Other features and advantages of the present invention are illustrated in the following drawings, which are by no means limitative.

In the drawings:

FIG. 1 depicts a smart phone with a web phone book according to the invention

FIG. 2 depicts a smart phone interacting with a remote web server

As illustrated on FIG. 1, a smart phone 100 includes a display 110, a keypad 120, and a smart card 130.

The display 110 is used both by the telecommunication unit (e.g. it can indicate, by prompting a specific image, that a phone number is being dialed, it can show the phone number associated with an incoming call etc.), and by the personal computing unit (e.g. it can show the contents of the subscriber's agenda, it can display the contents of a web page that is being visited, etc.).

The keypad 120 is shared between both units too. For example, it can be used to type a phone number, but also to type the URL of a web site that one plans to visit, or to enter the details of a meeting into an agenda application provided in the smart phone. The smart card 130 is preferably a regular ISO 7816 compliant SIM card. It communicates preferably either through well-known ISO protocols or through newer and faster USB protocols.

The smart card supports a TCP-IP protocol and hosts a web server.

The web server stored in the smart card contains web pages, some of which form a web phone book 135.

The format of the web phone book's web pages can be HTML, WML, XML, or any other suitable format.

The web phone book contains entries, and other web pages stored on the smart card's web server can contain entries too, the concept of entries being known from state of the art (as reminded earlier). An entry includes at least an identifier (such as a person's name), and is associated with at least one phone number.

The web pages and web phone book can be shown on the display 110.

On FIG. 1, the display 110 exhibits two web phone book's entries, Mr X associated with a first phone number (12345), and Mr Y, associated with a second phone number (67890).

The subscriber can customize the way the web pages and more specifically the web phone book 135 is displayed (font size, font type, font color, background, etc.) if he's not satisfied with the default options (such as operator's branding, if any).

The selection of a web page or web phone book entry, automatically triggers the execution of an action associated with one of the phone numbers linked to the phone book entry (as with a regular phone book).

The selection of the web phone book entry is performed using the keypad 120 (but could alternatively consist in a click performed with any kind of pointing device known in state of the art), and is detected thanks to the smart phone browser's features (the smart phone manufacturer defines how to perform a click). A proactive logic entity (for example a servlet) comprising at least one proactive command is programmed to be responsive to a triggering signal generated by actuation of the entry or entries. Said proactive logic entity launches the proactive commands when receiving said triggering signal.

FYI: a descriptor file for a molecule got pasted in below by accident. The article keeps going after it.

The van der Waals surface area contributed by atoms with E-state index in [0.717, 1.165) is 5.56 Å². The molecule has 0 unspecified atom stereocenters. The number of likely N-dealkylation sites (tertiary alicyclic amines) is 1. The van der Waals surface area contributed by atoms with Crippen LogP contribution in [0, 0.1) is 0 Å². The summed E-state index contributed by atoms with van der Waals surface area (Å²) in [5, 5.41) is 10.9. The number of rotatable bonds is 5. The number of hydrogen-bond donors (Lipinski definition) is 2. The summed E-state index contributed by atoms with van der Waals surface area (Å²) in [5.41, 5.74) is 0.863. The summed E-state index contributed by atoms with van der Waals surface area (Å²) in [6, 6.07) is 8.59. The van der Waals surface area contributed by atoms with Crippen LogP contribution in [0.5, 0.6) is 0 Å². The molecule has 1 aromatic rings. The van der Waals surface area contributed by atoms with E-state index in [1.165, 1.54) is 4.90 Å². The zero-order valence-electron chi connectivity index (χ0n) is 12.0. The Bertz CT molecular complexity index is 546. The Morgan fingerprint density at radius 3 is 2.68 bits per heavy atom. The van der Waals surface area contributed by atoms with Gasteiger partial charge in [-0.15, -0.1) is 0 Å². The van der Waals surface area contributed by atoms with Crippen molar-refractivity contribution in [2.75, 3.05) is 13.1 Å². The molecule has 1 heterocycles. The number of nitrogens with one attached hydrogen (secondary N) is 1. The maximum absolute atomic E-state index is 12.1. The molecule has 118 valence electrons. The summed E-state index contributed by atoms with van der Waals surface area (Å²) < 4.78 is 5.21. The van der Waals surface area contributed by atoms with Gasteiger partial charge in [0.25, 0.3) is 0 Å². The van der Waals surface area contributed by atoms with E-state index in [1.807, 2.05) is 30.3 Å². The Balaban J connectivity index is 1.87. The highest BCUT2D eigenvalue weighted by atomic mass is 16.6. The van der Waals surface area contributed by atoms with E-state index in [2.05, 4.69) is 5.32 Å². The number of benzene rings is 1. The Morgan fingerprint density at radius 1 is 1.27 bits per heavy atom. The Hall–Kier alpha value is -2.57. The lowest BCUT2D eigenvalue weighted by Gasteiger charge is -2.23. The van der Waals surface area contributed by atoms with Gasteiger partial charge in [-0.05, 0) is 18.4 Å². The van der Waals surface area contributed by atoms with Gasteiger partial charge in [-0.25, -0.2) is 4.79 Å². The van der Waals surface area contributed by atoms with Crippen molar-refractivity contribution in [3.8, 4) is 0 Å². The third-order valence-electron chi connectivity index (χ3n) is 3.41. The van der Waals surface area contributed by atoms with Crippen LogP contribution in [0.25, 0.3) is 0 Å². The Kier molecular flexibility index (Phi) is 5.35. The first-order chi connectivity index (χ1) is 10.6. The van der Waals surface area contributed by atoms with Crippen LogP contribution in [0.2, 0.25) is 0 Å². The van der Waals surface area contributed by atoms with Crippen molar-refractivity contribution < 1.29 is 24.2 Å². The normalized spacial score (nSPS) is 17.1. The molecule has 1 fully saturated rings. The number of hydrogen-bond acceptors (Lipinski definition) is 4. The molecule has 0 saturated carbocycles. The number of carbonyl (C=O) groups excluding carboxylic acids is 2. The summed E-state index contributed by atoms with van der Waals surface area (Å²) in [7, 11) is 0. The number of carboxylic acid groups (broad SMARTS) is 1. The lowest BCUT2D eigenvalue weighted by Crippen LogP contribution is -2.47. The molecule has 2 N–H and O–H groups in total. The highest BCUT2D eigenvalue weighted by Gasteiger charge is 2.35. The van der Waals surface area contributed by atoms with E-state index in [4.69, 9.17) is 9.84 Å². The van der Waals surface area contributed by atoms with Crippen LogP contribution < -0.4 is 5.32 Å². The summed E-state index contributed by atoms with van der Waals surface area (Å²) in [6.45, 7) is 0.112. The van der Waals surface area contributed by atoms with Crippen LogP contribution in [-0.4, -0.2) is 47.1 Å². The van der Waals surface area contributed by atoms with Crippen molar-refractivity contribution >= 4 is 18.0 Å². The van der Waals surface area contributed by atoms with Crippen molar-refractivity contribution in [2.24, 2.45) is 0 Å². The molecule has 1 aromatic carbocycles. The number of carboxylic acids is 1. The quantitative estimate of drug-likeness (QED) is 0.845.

In case several numbers are provided for a single entry, one of the numbers is defined as a default number and will be used unless otherwise specified by the subscriber with techniques known in state of the art for regular phone books.

The action of the proactive logic entity can be triggered by a hyperlink of the following type (inserted in the phone book entry), illustrating the use of a servlet as a proactive logic entity:

http://IP-ADRESS:PORT-NUMBER/servlet-action.html, where IP-ADDRESS is the value of the IP address of the smart card (for example 127.0.0.1, i.e. the local IP address since the smart card is inside the smart phone), PORT-NUMBER is the number of the port on which the communication will take place (for example 5050, but other values would work as well).

Parameters can be passed. For example by appending the string: ?Number=12345 to the above URL, one can require 12345 to be dialed by the servlet. By appending ?Number=12345&texto:“hello” one could send an SMS with the text “hello” to the phone number 12345.

Non-limitative examples of actions that can be automatically executed by the servlet upon entry selection include proactive commands such as:

    • Setup Call (in order to dial the default or user-selected number of the entry)
    • Send SMS (in order to send a SMS to the entry's number)
    • Network commands

SMS can consist of text messages (texto) or data messages (e.g. APDUs, or applet specific data, etc.). Data messages can be used to send information generated by an application hosted inside the smart phone or inside the smart card. For example, it could be used to register the best score or current level (while playing a smart phone game) on a remote server.

Network commands include the Send SS command (SS stands for Supplementary Services) which can be used for example for call forwarding, and which consists in dialing special numbers (numbers with wildcards such as ‘*’ and ‘#’).

Network commands also include the Send USSD commands. USSD stands for Unstructured Supplementary Service Data. USSD consists in a capability built into the GSM standard for support of transmitting information over the signaling channels of the GSM network. USSD provides session-based communication, enabling a variety of applications, unlike SMS, which is a store-and-forward, transaction-oriented technology.

As illustrated in FIG. 2, the smart phone 100 can also interact with a remote web server 200, which can host a yellow pages service 210.

The smart phone 100 enables browsing through the yellow pages as known from state of the art (path A), and can also store (permanently or temporarily) selected parts of the entries into the smart card's phone book 135 (path B).